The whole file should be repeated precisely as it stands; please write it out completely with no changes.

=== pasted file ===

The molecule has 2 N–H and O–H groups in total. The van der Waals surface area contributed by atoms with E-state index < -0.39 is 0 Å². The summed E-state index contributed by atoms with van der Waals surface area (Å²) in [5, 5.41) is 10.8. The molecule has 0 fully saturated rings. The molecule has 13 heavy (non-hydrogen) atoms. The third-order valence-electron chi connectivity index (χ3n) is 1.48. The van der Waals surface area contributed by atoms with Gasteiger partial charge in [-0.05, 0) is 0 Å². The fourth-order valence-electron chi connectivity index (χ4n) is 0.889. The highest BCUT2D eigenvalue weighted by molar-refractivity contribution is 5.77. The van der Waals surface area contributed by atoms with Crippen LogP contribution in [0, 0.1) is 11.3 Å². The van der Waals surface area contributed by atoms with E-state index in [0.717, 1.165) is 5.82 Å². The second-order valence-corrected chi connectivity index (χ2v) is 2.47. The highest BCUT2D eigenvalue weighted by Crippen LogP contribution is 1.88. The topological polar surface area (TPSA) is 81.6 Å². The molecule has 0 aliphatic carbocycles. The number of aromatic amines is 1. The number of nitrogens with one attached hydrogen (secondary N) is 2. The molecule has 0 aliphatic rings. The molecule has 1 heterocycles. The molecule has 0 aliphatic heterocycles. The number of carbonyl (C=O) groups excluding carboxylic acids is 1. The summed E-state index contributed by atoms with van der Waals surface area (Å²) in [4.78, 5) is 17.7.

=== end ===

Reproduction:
The molecule has 2 N–H and O–H groups in total. The van der Waals surface area contributed by atoms with E-state index < -0.39 is 0 Å². The summed E-state index contributed by atoms with van der Waals surface area (Å²) in [5, 5.41) is 10.8. The molecule has 0 fully saturated rings. The molecule has 13 heavy (non-hydrogen) atoms. The third-order valence-electron chi connectivity index (χ3n) is 1.48. The van der Waals surface area contributed by atoms with Gasteiger partial charge in [-0.05, 0) is 0 Å². The fourth-order valence-electron chi connectivity index (χ4n) is 0.889. The highest BCUT2D eigenvalue weighted by molar-refractivity contribution is 5.77. The van der Waals surface area contributed by atoms with Crippen LogP contribution in [0, 0.1) is 11.3 Å². The van der Waals surface area contributed by atoms with E-state index in [0.717, 1.165) is 5.82 Å². The second-order valence-corrected chi connectivity index (χ2v) is 2.47. The highest BCUT2D eigenvalue weighted by Crippen LogP contribution is 1.88. The topological polar surface area (TPSA) is 81.6 Å². The molecule has 0 aliphatic carbocycles. The number of aromatic amines is 1. The number of nitrogens with one attached hydrogen (secondary N) is 2. The molecule has 0 aliphatic rings. The molecule has 1 heterocycles. The molecule has 0 aliphatic heterocycles. The number of carbonyl (C=O) groups excluding carboxylic acids is 1. The summed E-state index contributed by atoms with van der Waals surface area (Å²) in [4.78, 5) is 17.7.